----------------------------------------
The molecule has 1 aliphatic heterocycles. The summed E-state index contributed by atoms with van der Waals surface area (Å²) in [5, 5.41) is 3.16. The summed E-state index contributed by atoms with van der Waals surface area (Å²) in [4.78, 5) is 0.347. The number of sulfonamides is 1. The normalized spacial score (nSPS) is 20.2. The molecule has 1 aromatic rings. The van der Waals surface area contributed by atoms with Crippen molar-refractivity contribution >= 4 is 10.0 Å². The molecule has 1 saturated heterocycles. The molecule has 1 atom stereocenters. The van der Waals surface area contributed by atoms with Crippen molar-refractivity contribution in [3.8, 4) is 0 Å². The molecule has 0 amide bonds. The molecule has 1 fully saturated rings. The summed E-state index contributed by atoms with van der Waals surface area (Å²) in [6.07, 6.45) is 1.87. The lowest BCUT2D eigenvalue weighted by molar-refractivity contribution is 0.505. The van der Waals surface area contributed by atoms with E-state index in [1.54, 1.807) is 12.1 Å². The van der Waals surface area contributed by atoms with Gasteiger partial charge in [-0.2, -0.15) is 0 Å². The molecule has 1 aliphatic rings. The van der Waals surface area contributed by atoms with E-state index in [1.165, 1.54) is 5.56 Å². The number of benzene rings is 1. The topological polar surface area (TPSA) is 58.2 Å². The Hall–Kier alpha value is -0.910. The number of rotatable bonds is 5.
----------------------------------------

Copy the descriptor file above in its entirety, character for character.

The molecule has 1 aliphatic heterocycles. The summed E-state index contributed by atoms with van der Waals surface area (Å²) in [5, 5.41) is 3.16. The summed E-state index contributed by atoms with van der Waals surface area (Å²) in [4.78, 5) is 0.347. The number of sulfonamides is 1. The normalized spacial score (nSPS) is 20.2. The molecule has 1 aromatic rings. The van der Waals surface area contributed by atoms with Crippen molar-refractivity contribution >= 4 is 10.0 Å². The molecule has 1 saturated heterocycles. The molecule has 1 atom stereocenters. The van der Waals surface area contributed by atoms with Crippen molar-refractivity contribution in [3.8, 4) is 0 Å². The molecule has 0 amide bonds. The molecule has 1 fully saturated rings. The summed E-state index contributed by atoms with van der Waals surface area (Å²) in [6.07, 6.45) is 1.87. The lowest BCUT2D eigenvalue weighted by molar-refractivity contribution is 0.505. The van der Waals surface area contributed by atoms with E-state index in [1.54, 1.807) is 12.1 Å². The van der Waals surface area contributed by atoms with Gasteiger partial charge in [-0.2, -0.15) is 0 Å². The molecule has 1 aliphatic rings. The van der Waals surface area contributed by atoms with E-state index in [1.165, 1.54) is 5.56 Å². The number of benzene rings is 1. The topological polar surface area (TPSA) is 58.2 Å². The Hall–Kier alpha value is -0.910. The number of rotatable bonds is 5.